From pv magazine Global
Maxeon Solar Technologies, a major PV module producer based in Singapore, revealed the results of a third-party energy payback performance evaluation of its Maxeon 3 panels in its 2021 annual sustainability report.
Energy payback is the period required for a renewable energy system to generate the same amount of energy that was used to produce the system itself. The assessment considers the cumulative energy demand over all the life cycle stages of solar panels and considers local grid efficiencies for different global locations.
The test found that Maxeon 3 solar panels had an energy payback period ranging from 0.13 to 0.45 years for ground mounted modules, and 0.27 to 0.92 years for a residential rooftop system. For ground mounted panels, the energy payback period can be as little as 47.5 days.
Spread over the 40-year performance warranty on the panels, the energy output exceeds the input more than 100 times over its lifetime, marking a significant milestone for the sustainability of PV technology.
Sustainability Report 2021
Maxeon shared in its 2021 sustainability report that it delivered 899 MW of clean energy in 2021, namely its solar panels. The company’s impact led to over 52 million tons of carbon emissions abatement that year.
It committed to decreasing both the energy intensity and carbon intensity of manufacturing its panels from 2020 levels by 10% in 2025 and 20% in 2030. It also seeks to cut water use by 5% and waste creation by 20% by 2030.
For social goals in its ESG report, the company reported an industry-leading low rate of workplace safety incidences, and it has zero cases of non-compliance with human rights laws. It seeks to boost its traceability even further by 2025 by putting its supply information on blockchain, making supplier data is available within 4 hours of inquiry.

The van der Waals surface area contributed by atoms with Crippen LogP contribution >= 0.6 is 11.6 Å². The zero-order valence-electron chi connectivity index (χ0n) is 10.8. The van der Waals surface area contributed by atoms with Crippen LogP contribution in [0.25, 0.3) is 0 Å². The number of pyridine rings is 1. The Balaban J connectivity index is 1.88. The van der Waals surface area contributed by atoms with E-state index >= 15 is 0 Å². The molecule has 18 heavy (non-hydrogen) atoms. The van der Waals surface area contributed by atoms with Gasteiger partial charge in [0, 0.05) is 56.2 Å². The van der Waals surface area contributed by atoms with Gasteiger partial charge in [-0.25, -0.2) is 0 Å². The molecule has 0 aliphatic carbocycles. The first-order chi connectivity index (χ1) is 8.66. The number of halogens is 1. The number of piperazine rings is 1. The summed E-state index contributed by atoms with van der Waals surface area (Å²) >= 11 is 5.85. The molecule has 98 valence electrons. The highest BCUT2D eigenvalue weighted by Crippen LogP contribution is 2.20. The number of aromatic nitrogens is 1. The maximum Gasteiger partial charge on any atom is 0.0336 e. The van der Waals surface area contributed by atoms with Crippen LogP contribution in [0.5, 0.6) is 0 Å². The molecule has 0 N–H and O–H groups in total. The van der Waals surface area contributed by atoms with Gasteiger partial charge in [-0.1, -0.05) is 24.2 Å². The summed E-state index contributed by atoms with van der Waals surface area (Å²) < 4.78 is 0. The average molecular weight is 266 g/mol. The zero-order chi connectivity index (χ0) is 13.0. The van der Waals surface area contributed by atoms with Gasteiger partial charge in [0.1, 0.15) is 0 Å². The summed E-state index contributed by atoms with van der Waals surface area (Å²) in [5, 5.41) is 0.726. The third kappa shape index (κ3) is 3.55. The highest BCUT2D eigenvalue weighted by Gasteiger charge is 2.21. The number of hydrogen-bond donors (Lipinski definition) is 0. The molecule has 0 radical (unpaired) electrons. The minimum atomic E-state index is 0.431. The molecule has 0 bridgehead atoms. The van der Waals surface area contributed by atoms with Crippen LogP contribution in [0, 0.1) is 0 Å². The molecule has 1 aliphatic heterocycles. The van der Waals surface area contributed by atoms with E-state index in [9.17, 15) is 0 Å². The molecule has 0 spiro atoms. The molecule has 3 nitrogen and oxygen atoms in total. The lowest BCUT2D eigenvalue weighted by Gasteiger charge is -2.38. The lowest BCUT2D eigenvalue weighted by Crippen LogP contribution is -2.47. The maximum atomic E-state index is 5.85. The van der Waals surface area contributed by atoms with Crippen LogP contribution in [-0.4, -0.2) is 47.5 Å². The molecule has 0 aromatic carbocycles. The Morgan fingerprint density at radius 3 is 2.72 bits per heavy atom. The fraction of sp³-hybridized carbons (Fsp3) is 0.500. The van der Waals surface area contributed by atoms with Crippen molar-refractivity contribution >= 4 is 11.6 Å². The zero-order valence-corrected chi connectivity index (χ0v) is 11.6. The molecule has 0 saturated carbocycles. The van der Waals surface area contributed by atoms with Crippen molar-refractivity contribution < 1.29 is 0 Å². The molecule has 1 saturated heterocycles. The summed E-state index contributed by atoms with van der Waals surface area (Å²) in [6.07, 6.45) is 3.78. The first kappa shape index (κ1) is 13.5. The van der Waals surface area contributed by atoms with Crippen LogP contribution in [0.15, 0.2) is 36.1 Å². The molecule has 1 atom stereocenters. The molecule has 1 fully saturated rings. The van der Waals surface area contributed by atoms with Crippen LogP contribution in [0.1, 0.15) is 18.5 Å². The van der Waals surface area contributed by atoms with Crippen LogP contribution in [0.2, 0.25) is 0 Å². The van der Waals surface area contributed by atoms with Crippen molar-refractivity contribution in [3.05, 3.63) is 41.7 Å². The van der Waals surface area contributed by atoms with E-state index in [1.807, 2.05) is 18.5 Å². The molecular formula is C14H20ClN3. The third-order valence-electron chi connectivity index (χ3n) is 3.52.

In 2021 the manufacturer introduced the Air panel, a thin, flexible module designed to adhere to low weight load bearing commercial roofs, which the company said represents a 4 GW market unserved by traditional solar panels that are too heavy for such structures.
The panel manufacturer also announced it joined the Singapore Low Carbon Network as an inaugural member as part of PwC Singapore’s Asia Pacific Centre for Sustainability Excellence. It formed new partnerships with Solar Energy Research Institute of Singapore and National University of Singapore for continued advancement of its technology.
“With less than ten years left to meet the UN’s 2030 Agenda on Sustainable Development, renewable energy will be a key engine powering both Singapore’s and the world’s decarbonization agenda. We warmly welcome Maxeon Solar Technologies to the United Nations Global Compact and look forward to working alongside them to take decisive action for the Sustainable Development Goals,” said Esther Chang, Executive Director, Global Compact Network Singapore.
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